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Chancellor's Community reveals the power of education to transform and innovate

03 May 2024
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What do you get when you combine brilliant minds, emerging challenges, and great networking? The Chancellor’s Community at the University of Regina!

Community combined with innovation and the power of the academic journey to transform lives and impact society were at the heart of the celebratory atmosphere during the Chancellor’s Community dinner and engineering research showcase on April 17.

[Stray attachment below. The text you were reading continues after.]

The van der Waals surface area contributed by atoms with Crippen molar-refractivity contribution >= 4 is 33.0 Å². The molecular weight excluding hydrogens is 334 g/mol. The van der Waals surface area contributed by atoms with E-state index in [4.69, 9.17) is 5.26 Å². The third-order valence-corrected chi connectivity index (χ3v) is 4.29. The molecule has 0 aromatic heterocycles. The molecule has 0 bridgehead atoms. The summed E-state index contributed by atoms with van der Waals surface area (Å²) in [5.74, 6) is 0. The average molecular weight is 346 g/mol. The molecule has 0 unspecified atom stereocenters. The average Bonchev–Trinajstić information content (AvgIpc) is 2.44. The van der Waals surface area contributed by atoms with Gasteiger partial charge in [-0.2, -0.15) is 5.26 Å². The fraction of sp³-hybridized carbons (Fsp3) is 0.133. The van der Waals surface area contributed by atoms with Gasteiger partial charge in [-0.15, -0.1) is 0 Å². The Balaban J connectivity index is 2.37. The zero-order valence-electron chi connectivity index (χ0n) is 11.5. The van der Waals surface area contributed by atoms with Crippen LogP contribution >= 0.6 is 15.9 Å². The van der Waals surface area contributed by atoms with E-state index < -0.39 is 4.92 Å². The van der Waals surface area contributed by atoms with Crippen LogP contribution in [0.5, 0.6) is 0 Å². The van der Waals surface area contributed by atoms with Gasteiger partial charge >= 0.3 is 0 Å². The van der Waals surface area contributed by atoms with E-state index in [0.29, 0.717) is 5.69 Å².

I am so proud of what our researchers and students are able to accomplish through their research and innovation that benefit society  Chancellor Pam Klein

Community connection

“When I started the Chancellor’s Community last year, my goal was to bring community to campus and campus to community,” said Pam Klein, Chancellor of the U of R. “Through events such as tonight’s dinner and research showcase, we are doing just that and demonstrating how our University and students are meeting the needs of local community and broader society.”

Collage of four photos showing people mixing and mingling at an event

Chancellor's Community members and guests enjoyed an opportunity to mix and mingle with students, researchers, and University leadership on April 17. The Faculty of Engineering and Applied Science put on an enlightening research showcase and guided lab tours. Researchers, as well as grad and undergrad students demonstrated how their innovations are helping to address community needs. Photo courtesy Mika Abbott